While not the greatest (this will be short as well), it had a great personality and the backstory of the war between the Ashiyyear and the Dellacondas jumped out at me and kept me through the story in and out on Alex Benedict's adventure. While the writing was sub-par (too much mundane information that didn't exactly characterize Alex in any interesting way) and the dialogue a bit hammy and expository for its own good, it had a special story that really caught your attention... especially when t ...more
Craig Brown
This is a tough review to write, I almost quit reading the book once or twice and there were numerous times I couldn't put the book down. The book dwells on a war that took place 200 years ago and historical analysis of the war. It is the historical analysis that drags some. The excitement comes with the mystery of some artifact that is being searched for and why that artifact is so important. There are some parts that can be figured out prior to the conclusion, but while I thought I was correct ...more
Ryan Lawler
Slow to start, but quick to finish. What starts off as a weird mystery becomes something that could enflame tensions and start a war between races. Must have taken McDevitt a long time to construct so much history for his far future treasure hunt
I've read Jack McDevitt before, in fact I've read some of the other Alex Benedict novels before. However, when I saw that he had a new Alex Benedict novel come out recently, I immediately set out to read the series over again, as it has been awhile since I read it last. I've never read the first book before. It was interesting, after reading the other's from Chase Kolpath's point of view, to read it from Alex's. I have to say my original perception of Alex was far different than the one in this ...more
Tim Hicks
This is a good book, but if you have a friend who's about to read it you should issue a warning. It's not exactly loaded with rail guns and photon cannons and nail-biting action. But it worked for me. We're selling our house, and it's a tense time with a LOT of work to do, and this book was JUST right.

It's a mystery that happens to be set in an interstellar future. McDevitt treats all the futurist parts of it as if they had been routine for decades. Hyperspace, virtual reality headbands ... as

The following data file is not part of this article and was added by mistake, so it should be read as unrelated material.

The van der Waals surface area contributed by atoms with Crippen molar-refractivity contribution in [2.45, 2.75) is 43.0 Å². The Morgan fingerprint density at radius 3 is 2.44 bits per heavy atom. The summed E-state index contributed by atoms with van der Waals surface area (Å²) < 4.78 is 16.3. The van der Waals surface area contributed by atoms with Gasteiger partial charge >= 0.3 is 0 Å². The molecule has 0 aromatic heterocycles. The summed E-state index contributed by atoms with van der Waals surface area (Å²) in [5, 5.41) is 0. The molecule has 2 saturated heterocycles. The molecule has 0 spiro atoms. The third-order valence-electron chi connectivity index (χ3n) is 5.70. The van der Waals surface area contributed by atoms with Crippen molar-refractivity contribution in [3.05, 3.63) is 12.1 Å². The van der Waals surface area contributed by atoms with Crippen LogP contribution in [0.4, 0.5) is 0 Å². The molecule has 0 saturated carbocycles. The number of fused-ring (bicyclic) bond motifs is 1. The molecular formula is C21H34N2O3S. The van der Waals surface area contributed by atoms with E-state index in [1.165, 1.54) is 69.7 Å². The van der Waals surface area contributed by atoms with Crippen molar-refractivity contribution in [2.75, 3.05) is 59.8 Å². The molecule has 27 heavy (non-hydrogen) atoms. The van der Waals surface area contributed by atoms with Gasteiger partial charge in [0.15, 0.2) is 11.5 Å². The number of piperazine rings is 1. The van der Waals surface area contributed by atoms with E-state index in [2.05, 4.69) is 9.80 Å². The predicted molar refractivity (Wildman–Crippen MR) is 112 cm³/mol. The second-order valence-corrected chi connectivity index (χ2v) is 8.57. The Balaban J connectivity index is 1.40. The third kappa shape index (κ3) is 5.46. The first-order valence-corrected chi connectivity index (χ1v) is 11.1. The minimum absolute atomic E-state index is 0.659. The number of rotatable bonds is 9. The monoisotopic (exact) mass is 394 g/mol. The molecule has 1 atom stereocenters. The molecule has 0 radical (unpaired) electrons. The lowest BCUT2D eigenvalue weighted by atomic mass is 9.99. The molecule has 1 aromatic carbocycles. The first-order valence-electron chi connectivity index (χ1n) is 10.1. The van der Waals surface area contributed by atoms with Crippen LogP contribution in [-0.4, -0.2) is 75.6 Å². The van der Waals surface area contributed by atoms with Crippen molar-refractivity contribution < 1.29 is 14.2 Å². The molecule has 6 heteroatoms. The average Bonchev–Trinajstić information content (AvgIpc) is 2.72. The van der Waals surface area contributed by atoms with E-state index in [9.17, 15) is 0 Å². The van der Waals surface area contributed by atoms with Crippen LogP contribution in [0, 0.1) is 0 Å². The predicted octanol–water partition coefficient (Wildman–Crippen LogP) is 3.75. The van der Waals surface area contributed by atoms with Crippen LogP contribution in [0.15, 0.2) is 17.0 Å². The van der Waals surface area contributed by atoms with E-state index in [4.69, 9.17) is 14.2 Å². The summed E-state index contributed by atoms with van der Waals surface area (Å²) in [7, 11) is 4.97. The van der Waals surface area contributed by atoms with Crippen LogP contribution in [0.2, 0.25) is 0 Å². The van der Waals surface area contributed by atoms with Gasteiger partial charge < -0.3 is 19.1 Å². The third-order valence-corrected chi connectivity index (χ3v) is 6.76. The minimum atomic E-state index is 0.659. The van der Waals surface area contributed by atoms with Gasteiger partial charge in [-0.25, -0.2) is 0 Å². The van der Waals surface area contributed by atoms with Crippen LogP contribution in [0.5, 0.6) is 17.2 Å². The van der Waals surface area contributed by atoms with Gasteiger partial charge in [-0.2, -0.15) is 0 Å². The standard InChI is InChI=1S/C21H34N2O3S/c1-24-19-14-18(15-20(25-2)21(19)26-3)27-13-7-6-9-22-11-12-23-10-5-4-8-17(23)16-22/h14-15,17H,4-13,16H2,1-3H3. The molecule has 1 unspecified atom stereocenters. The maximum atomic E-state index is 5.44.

Someone recommended this for fans of The Daughter of Time by Josephine Tey, and my ears immediately perked up. That book is an exploration of Richard III by a detective who is bedridden hundreds of years after Richard's life; basically a historical mystery book. The chief action is reading old accounts and discussion.

A Talent for War is basically the same idea, except the history it explores is sf. The author does a great job of slowly explaining the history at stake and its relevance, and I bec
Barry Kirwan
Despite the enigmatic Prologue, once the book started I was quickly hooked by the intrigue, which was relentless right until the epilogue (which is where you realise the point of the Prologue in a very nice 'ellipse' to the story).

I've read other works by JMcD and this one is more literary - mostly this was a good thing, as his word-smithing was flawless, though occasionally I skimmed sections describing a new world or environment as the character in the book (Alex Benedict) travels extensively
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Jack McDevitt is a former English teacher, naval officer, Philadelphia taxi driver, customs officer and motivational trainer. His work has been on the final ballot for the Nebula Awards for 12 of the past 13 years. His first novel, The Hercules Text, was published in the celebrated Ace Specials series and won the Philip K. Dick Special Award. In 1991, McDevitt won the first $10,000 UPC Internation ...more
More about Jack McDevitt...

Other Books in the Series

Alex Benedict (7 books)
  • Polaris (Alex Benedict, #2)
  • Seeker (Alex Benedict, #3)
  • The Devil's Eye (Alex Benedict, #4)
  • Echo (Alex Benedict, #5)
  • Firebird (Alex Benedict, #6)
  • Coming Home (Alex Benedict, #7)
The Engines of God (The Academy, #1) Seeker (Alex Benedict, #3) Eternity Road Chindi (The Academy, #3) Polaris (Alex Benedict, #2)